Phil Mickelson may soon be selling ‘hit bombs’ shirts and hats

Phil Mickelson

Phil Mickelson hits his drive on the 18th hole at TPC River Highlands on Saturday.

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Phil Mickelson was tied for 12th entering the third round of last year’s Masters, and he had a plan of attack for Saturday. Driving down Magnolia Lane at Augusta National Golf Club, he described it to a cameraman sitting in the passenger seat. Mickelson was going to hit the driver. 

“Got to 125.1 clubhead speed last night. I haven’t done that, I think, in my life,” Mickelson said in the video, which he shared on his social media feeds. “Why is that important? Well, because when Dave Pelz ran an analysis of improving every statistical category by 10 percent, every category led to lower scores except longer drives. There was only one course in the world where longer drives equated to lower scores. That’s right – Augusta National. So the reason is, the shelves are so small where the pins are that you got to hit bombs off the tee to be able to get to those small sections. 

“And that’s what I’m going to do today – hit bombs and attack the pin here at the Masters.”

“Hit bombs” was ignited for Mickelson. “Hit bombs” has exploded for Mickelson. “Hit bombs” could appear on golf shirts, T-shirts and hats.

Two days before the Travelers Championship, where Mickelson held the second-round lead, Mickelson, Inc., filed for a “Hit Bombs” trademark with the U.S. Patent and Trademark Office, with the intent to potentially use it on golf shirts, shirts, golf caps and hats. Josh Gerben, whose law firm works with trademarks, tweeted the filing earlier this week, and that was first reported by Darren Rovell of the Action Network.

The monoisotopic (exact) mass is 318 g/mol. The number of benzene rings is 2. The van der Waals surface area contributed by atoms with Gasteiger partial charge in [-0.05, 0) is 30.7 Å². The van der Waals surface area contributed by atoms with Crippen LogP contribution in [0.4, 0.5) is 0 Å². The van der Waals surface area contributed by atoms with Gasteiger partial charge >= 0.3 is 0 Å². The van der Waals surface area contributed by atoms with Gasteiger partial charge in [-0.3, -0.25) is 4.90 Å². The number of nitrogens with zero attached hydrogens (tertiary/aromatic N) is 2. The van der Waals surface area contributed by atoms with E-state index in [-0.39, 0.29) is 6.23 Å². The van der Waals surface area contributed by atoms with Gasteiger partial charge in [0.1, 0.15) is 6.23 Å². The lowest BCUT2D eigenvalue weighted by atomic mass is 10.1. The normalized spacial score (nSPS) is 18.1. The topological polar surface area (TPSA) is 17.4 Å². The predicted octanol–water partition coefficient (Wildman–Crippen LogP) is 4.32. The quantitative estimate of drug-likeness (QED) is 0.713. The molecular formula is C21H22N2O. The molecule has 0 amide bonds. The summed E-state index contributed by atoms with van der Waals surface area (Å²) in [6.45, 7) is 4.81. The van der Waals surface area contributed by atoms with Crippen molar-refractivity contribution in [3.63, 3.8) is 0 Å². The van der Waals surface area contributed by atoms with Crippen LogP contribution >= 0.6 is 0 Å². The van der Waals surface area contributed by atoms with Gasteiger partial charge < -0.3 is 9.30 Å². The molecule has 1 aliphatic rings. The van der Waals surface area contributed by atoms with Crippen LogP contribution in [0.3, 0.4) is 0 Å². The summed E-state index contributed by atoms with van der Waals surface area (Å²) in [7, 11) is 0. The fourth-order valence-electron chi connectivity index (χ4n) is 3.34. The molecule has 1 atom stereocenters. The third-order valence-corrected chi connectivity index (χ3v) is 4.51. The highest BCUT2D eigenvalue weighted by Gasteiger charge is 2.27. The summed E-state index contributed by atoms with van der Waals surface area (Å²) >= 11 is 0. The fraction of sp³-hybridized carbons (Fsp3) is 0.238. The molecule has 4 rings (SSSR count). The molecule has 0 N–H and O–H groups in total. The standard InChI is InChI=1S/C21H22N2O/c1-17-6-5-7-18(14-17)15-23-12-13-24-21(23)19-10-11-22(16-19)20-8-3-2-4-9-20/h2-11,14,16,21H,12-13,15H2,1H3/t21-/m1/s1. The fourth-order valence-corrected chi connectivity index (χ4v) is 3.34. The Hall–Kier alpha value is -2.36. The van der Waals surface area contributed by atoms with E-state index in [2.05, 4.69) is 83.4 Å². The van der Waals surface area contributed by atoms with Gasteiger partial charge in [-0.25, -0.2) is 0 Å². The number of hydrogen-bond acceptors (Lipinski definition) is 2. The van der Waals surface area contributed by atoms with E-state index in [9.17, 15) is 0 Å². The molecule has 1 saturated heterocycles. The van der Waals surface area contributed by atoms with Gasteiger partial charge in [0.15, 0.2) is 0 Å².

The fuel that powers the bombs will also potentially be available under Mickelson’s name. 

In early June, Mickelson, Inc., filed for a trademark for “Coffee for Wellness,” with the intent to use it for coffee, coffee beans and coffee pods. Last July, Mickelson said he needed a “hard reset,” so he fasted for six days, consuming only water and a special coffee blend he crafted with the help of performance coach Dave Phillips. Ever since then, he’s been touting the coffee, which contains Ethiopian coffee beans, MCT or XCT oil, flavorless collagen protein powder, Himalayan pink sea salt, almond milk, L-Theanine, Manuka honey and cinnamon.

“Hit bombs” would not be Mickelson’s first trademark that rocketed after the Masters.

In 2014, as Mickelson’s putt on the 18th at Augusta curled into the cup for his first major victory, he jumped, extending both his arms and legs. In April, as he recounted the win on CBS, he said the leap was “amazingly high.”

The jump is now on hats, shirts and other apparel. 

Nick Piastowski

Nick Piastowski Editor

Nick Piastowski is a Senior Editor at and Golf Magazine. In his role, he is responsible for editing, writing and developing stories across the golf space. And when he’s not writing about ways to hit the golf ball farther and straighter, the Milwaukee native is probably playing the game, hitting the ball left, right and short, and drinking a cold beer to wash away his score. You can reach out to him about any of these topics — his stories, his game or his beers — at